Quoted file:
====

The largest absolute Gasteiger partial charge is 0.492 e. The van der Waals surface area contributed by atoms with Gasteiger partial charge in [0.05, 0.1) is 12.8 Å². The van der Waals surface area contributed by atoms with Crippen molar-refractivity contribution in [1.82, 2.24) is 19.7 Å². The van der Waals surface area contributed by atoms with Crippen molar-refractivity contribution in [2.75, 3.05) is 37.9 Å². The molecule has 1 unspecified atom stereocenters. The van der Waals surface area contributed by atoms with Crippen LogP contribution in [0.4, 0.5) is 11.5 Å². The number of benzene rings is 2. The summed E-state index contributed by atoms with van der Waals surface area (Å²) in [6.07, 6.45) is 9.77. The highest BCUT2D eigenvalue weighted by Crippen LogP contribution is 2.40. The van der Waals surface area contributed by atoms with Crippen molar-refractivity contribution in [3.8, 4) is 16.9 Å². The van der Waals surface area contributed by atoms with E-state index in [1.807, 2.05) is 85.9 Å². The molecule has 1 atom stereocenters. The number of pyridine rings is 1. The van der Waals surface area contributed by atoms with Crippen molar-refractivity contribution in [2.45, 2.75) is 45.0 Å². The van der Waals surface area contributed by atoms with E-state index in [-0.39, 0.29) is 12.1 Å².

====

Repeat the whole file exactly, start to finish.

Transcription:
The largest absolute Gasteiger partial charge is 0.492 e. The van der Waals surface area contributed by atoms with Gasteiger partial charge in [0.05, 0.1) is 12.8 Å². The van der Waals surface area contributed by atoms with Crippen molar-refractivity contribution in [1.82, 2.24) is 19.7 Å². The van der Waals surface area contributed by atoms with Crippen molar-refractivity contribution in [2.75, 3.05) is 37.9 Å². The molecule has 1 unspecified atom stereocenters. The van der Waals surface area contributed by atoms with Crippen LogP contribution in [0.4, 0.5) is 11.5 Å². The number of benzene rings is 2. The summed E-state index contributed by atoms with van der Waals surface area (Å²) in [6.07, 6.45) is 9.77. The highest BCUT2D eigenvalue weighted by Crippen LogP contribution is 2.40. The van der Waals surface area contributed by atoms with Crippen molar-refractivity contribution in [3.8, 4) is 16.9 Å². The van der Waals surface area contributed by atoms with E-state index in [1.807, 2.05) is 85.9 Å². The molecule has 1 atom stereocenters. The number of pyridine rings is 1. The van der Waals surface area contributed by atoms with Crippen molar-refractivity contribution in [2.45, 2.75) is 45.0 Å². The van der Waals surface area contributed by atoms with E-state index in [-0.39, 0.29) is 12.1 Å².